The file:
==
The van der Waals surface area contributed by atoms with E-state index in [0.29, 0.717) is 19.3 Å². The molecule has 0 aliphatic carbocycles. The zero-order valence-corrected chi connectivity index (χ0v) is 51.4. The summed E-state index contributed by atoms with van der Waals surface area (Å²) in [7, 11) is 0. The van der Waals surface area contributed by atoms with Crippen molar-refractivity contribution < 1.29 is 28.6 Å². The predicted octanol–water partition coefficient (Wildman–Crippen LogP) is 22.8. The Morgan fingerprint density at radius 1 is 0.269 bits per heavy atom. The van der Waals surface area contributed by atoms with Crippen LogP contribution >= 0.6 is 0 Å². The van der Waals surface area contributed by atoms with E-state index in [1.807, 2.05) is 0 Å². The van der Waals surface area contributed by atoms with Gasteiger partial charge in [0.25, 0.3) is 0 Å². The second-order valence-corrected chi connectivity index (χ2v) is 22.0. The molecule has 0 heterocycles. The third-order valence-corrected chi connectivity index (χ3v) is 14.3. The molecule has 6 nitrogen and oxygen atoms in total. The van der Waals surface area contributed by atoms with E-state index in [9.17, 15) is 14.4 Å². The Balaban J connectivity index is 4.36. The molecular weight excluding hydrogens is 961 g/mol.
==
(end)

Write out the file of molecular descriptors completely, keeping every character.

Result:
The van der Waals surface area contributed by atoms with E-state index in [0.29, 0.717) is 19.3 Å². The molecule has 0 aliphatic carbocycles. The zero-order valence-corrected chi connectivity index (χ0v) is 51.4. The summed E-state index contributed by atoms with van der Waals surface area (Å²) in [7, 11) is 0. The van der Waals surface area contributed by atoms with Crippen molar-refractivity contribution < 1.29 is 28.6 Å². The predicted octanol–water partition coefficient (Wildman–Crippen LogP) is 22.8. The Morgan fingerprint density at radius 1 is 0.269 bits per heavy atom. The van der Waals surface area contributed by atoms with Crippen LogP contribution >= 0.6 is 0 Å². The van der Waals surface area contributed by atoms with E-state index in [1.807, 2.05) is 0 Å². The van der Waals surface area contributed by atoms with Gasteiger partial charge in [0.25, 0.3) is 0 Å². The second-order valence-corrected chi connectivity index (χ2v) is 22.0. The molecule has 0 heterocycles. The third-order valence-corrected chi connectivity index (χ3v) is 14.3. The molecule has 6 nitrogen and oxygen atoms in total. The van der Waals surface area contributed by atoms with E-state index in [9.17, 15) is 14.4 Å². The Balaban J connectivity index is 4.36. The molecular weight excluding hydrogens is 961 g/mol.